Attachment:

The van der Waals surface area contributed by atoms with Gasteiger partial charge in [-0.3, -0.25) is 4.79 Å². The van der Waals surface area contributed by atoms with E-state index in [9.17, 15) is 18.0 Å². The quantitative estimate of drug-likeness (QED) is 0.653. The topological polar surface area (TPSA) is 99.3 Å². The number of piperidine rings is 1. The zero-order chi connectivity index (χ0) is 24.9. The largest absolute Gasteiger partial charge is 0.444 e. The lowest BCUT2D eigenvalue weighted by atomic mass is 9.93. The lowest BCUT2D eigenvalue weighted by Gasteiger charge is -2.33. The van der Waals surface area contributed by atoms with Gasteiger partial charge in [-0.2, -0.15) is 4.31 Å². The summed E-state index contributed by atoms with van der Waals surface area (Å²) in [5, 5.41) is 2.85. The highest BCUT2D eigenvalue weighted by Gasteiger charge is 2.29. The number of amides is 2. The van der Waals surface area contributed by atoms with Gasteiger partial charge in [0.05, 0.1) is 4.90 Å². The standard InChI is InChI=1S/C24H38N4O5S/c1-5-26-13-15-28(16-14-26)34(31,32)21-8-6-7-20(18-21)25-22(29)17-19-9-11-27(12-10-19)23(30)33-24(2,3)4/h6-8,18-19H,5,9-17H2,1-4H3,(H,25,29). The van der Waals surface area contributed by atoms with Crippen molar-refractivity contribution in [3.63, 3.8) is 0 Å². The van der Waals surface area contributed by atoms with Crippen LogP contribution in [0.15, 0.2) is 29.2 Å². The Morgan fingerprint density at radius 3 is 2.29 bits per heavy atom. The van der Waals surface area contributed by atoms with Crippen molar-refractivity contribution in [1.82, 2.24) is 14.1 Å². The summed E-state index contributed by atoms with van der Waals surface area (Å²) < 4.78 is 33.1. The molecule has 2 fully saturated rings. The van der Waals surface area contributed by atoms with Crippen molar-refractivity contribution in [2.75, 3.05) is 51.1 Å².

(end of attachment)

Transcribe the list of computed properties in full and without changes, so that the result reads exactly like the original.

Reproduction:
The van der Waals surface area contributed by atoms with Gasteiger partial charge in [-0.3, -0.25) is 4.79 Å². The van der Waals surface area contributed by atoms with E-state index in [9.17, 15) is 18.0 Å². The quantitative estimate of drug-likeness (QED) is 0.653. The topological polar surface area (TPSA) is 99.3 Å². The number of piperidine rings is 1. The zero-order chi connectivity index (χ0) is 24.9. The largest absolute Gasteiger partial charge is 0.444 e. The lowest BCUT2D eigenvalue weighted by atomic mass is 9.93. The lowest BCUT2D eigenvalue weighted by Gasteiger charge is -2.33. The van der Waals surface area contributed by atoms with Gasteiger partial charge in [-0.2, -0.15) is 4.31 Å². The summed E-state index contributed by atoms with van der Waals surface area (Å²) in [5, 5.41) is 2.85. The highest BCUT2D eigenvalue weighted by Gasteiger charge is 2.29. The number of amides is 2. The van der Waals surface area contributed by atoms with Gasteiger partial charge in [0.05, 0.1) is 4.90 Å². The standard InChI is InChI=1S/C24H38N4O5S/c1-5-26-13-15-28(16-14-26)34(31,32)21-8-6-7-20(18-21)25-22(29)17-19-9-11-27(12-10-19)23(30)33-24(2,3)4/h6-8,18-19H,5,9-17H2,1-4H3,(H,25,29). The van der Waals surface area contributed by atoms with Crippen molar-refractivity contribution in [3.63, 3.8) is 0 Å². The van der Waals surface area contributed by atoms with Crippen LogP contribution in [0.15, 0.2) is 29.2 Å². The Morgan fingerprint density at radius 3 is 2.29 bits per heavy atom. The van der Waals surface area contributed by atoms with Crippen molar-refractivity contribution in [1.82, 2.24) is 14.1 Å². The summed E-state index contributed by atoms with van der Waals surface area (Å²) < 4.78 is 33.1. The molecule has 2 fully saturated rings. The van der Waals surface area contributed by atoms with Crippen molar-refractivity contribution in [2.75, 3.05) is 51.1 Å².